If there’s one thing that the Venezuelan political situation didn’t need, it was Diego Armando Maradona barging into the conversation. And yet, the Argentine soccer legend and expert in putting his gloriously talented feet into his foolishly loose mouth finally shared his opinion on the South American country’s near-civil-war turmoil. Keeping with his established political views, Maradona has come out in full support of President Nicolás Maduro with a post on his official Facebook page.

Castellano | Italiano | EnglishSomos chavistas hasta la muerte. Y cuando Maduro ordene, estoy vestido de soldado para…

Posted by Diego Maradona on Monday, August 7, 2017

Ignoring Maduro’s current attempt to rid Venezuela of any semblance of democracy by instituting a new National Constituent Assembly (ANC) that will likely be made up of his lackeys, Maradona goes one step beyond endorsing Venezuela’s leader, saying that he’s at his disposal for any upcoming battles: “And when Maduro orders, I am dressed as a soldier for a free Venezuela, to fight against the imperialism and those who want to take our flags, which is the most sacred thing we have.”

Maradona has previously cozied up to Latin America’s most famous left-wing dictator, as Fidel Castro considered him a personal friend, even going as far as stating that “Diego is a great friend and very noble, too. There’s also no question he’s a wonderful athlete and has maintained a friendship with Cuba to no material gain of his own.” (Maradona’s post on Monday shows him wearing a hat bearing a CUBA logo.)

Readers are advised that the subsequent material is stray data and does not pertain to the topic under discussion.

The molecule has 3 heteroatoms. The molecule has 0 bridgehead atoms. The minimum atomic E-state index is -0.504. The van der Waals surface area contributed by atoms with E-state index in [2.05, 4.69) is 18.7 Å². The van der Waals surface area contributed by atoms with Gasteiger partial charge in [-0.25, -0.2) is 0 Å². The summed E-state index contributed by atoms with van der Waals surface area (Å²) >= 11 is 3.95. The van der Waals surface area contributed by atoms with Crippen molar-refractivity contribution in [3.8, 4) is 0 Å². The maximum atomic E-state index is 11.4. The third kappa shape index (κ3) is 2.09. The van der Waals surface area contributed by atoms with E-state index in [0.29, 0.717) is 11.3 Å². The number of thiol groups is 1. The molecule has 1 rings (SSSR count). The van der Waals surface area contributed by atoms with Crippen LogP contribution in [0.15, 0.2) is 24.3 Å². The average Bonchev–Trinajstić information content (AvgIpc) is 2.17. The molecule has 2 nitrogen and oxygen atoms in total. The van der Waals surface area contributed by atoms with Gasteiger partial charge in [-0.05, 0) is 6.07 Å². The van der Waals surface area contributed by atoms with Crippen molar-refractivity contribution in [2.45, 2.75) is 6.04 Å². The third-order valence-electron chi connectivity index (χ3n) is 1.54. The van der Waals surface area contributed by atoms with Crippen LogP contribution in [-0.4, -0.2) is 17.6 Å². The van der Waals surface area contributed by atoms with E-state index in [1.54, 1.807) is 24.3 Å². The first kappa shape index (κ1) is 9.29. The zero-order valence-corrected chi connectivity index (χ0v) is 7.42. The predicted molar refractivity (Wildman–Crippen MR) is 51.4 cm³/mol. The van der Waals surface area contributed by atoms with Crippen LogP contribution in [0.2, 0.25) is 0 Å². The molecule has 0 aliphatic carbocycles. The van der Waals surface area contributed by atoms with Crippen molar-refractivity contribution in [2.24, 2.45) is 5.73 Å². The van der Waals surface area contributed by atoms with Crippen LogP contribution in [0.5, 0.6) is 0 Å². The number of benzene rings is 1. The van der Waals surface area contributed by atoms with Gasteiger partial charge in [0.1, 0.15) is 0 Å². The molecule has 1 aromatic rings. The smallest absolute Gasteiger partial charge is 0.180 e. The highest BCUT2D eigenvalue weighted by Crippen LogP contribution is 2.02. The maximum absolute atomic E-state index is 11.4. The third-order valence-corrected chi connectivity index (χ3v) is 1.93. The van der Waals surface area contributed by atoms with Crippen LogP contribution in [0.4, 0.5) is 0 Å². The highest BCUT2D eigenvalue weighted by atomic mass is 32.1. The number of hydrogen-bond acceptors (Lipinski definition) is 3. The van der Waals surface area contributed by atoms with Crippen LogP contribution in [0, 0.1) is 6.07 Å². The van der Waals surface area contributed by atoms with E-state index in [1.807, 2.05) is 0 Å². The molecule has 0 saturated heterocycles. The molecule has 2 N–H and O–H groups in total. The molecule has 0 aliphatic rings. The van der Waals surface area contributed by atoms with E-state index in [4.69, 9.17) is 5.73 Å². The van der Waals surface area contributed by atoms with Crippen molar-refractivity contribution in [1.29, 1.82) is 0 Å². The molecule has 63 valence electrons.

Maradona’s support of Chavismo is also not unprecedented, as he visited Venezuela in 2005 to meet with then-President Hugo Chávez. He has previously shown support for Maduro as well, albeit not as publicly since Chávez second-in-command was elected to the role of President in 2013. The Facebook post that popped up late on Monday is the first public show of support from the soccer giant since the beginning of Venezuela’s year of resistance that has seen anti-government protests and demonstrations rock the oil-wealthy country since the start of 2017.

Most recently, a plebiscito was held to ascertain a lack of support for Maduro’s decision to incorporate the ANC; citizens both in the country and abroad voted overwhelmingly against the action, but Maduro has ignored the results and implemented the assembly earlier this month.